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At the opening of The Testaments, a statue is unveiled. This is a statue of the infamous, puppet-master, Aunt Lydia. Readers of The Handmaid’s Tale will know her well.

The Testaments is narrated by three narrators, but Aunt Lydia is the dominant of the three. Through her secretive writings, we learn of her history, and how she rose to power to become the mastermind that sets in motion the destruction of Gilead. Again readers of The Handmaid’s Tale will recognise the diary style of writing that is employed by Aunt Lydia as she records her actions and deeds, hopefully to be found by historians in the future.

Aunt Lydia is such a wonderful character and the irony in which a woman, albeit the most powerful of the Aunts, but still a woman, seen by the men of the Republic of Gilead as second class citizens, barely more than vessels for carrying babies, brings the Republic crashing down around their heads.

Aunt Lydia may be the dominant narrator, but the other two have vital roles to play in the narrative as well. Their chapters are labelled as “Witness Testimony 369A” and “Witness Testimony 369B” respectively. Both narrators give the reader valuable insight to Gilead and how young impressionable minds are easily directed and nurtured into the beliefs of a theocracy. One comes from outside Gilead and provides a contrasting view to the other who was raised in Gilead. Atwood skilfully shifts perspective back and forth with these characters at just the right moments and it works a treat.

It is interesting towards the end of the book when the young girl raised in Gilead does not even know how big Gilead is, its geographical location, which countries surround it and share borders. This is what happens when a theocracy is in power and the women, apart from the Aunts, are not even allowed to read. Information, and intelligence, as Aunt Lydia proves so succinctly are a powerful weapon.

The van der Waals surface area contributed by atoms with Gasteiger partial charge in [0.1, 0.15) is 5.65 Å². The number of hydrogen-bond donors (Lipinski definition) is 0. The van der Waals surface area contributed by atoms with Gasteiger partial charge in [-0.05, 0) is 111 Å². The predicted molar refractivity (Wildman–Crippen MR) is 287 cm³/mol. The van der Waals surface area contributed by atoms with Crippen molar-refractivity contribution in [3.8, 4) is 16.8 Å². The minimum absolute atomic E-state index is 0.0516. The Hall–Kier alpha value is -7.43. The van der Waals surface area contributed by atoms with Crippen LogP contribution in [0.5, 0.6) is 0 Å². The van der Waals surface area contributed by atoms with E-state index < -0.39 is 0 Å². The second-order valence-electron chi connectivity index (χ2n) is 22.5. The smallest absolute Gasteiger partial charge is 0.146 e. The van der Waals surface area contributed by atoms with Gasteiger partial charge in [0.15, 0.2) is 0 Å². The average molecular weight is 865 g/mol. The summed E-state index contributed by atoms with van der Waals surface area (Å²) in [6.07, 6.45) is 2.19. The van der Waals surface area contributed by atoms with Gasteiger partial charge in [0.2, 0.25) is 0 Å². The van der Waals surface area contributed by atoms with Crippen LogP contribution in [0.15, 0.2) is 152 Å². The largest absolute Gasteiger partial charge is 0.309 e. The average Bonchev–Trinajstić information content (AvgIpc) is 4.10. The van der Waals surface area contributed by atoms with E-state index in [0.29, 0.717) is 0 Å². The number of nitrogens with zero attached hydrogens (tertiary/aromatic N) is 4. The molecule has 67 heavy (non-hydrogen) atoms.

This book was always going to face intense scrutiny being the sequel to such a classic book and the length of years it has taken Atwood to answer her fan’s pleas. The Testaments has a very different feel to The Handmaid’s Tale, but for me at least, it loses nothing in comparison. After reading some negative reviews, I went back and read this a second time because I was enjoying it so much. I think that most readers will agree that this novel will not be considered the classic that The Handmaid’s Tale is, but for sheer enjoyment, it holds its head high. To be able to find out the history of Aunt Lydia, and to watch her plan and scheme the destruction of Gilead was worth reading the book for me.

There is a tenuous link found at the end of the book to Offred, that will tantalise fans of the first book.

Just like any sequel trying to live up to impossible hype, this book is going to have its critics, but if you are a fan of the world of Gilead, I urge you to give it a try, you may be pleasantly surprised. A well deserved 4 Stars!

Margaret Atwood was born in 1939 in Ottawa and grew up in northern Ontario, Quebec, and Toronto. She received her undergraduate degree from Victoria College at the University of Toronto and her master's degree from Radcliffe College.

Throughout her writing career, Margaret Atwood has received numerous awards and honourary degrees. She is the author of more than thirty-five volumes of poetry, children’s literature, fiction, and non-fiction and is perhaps best known for her novels, which include The Edible Woman (1970), The Handmaid's Tale (1983), The Robber Bride (1994), Alias Grace (1996), and The Blind Assassin, which won the prestigious Booker Prize in 2000. Atwood's dystopic novel, Oryx and Crake, was published in 2003. The Tent (mini-fictions) and Moral Disorder (short stories) both appeared in 2006. Her most recent volume of poetry, The Door, was published in 2007. Her non-fiction book, Payback: Debt and the Shadow Side of Wealth ­ in the Massey series, appeared in 2008, and her most recent novel, The Year of the Flood, in the autumn of 2009. Ms. Atwood's work has been published in more than forty languages, including Farsi, Japanese, Turkish, Finnish, Korean, Icelandic and Estonian. In 2004 she co-invented the Long Pen TM.

Margaret Atwood currently lives in Toronto with writer Graeme Gibson.

There is a brilliant interview and article on Atwood talking about The Testaments here -


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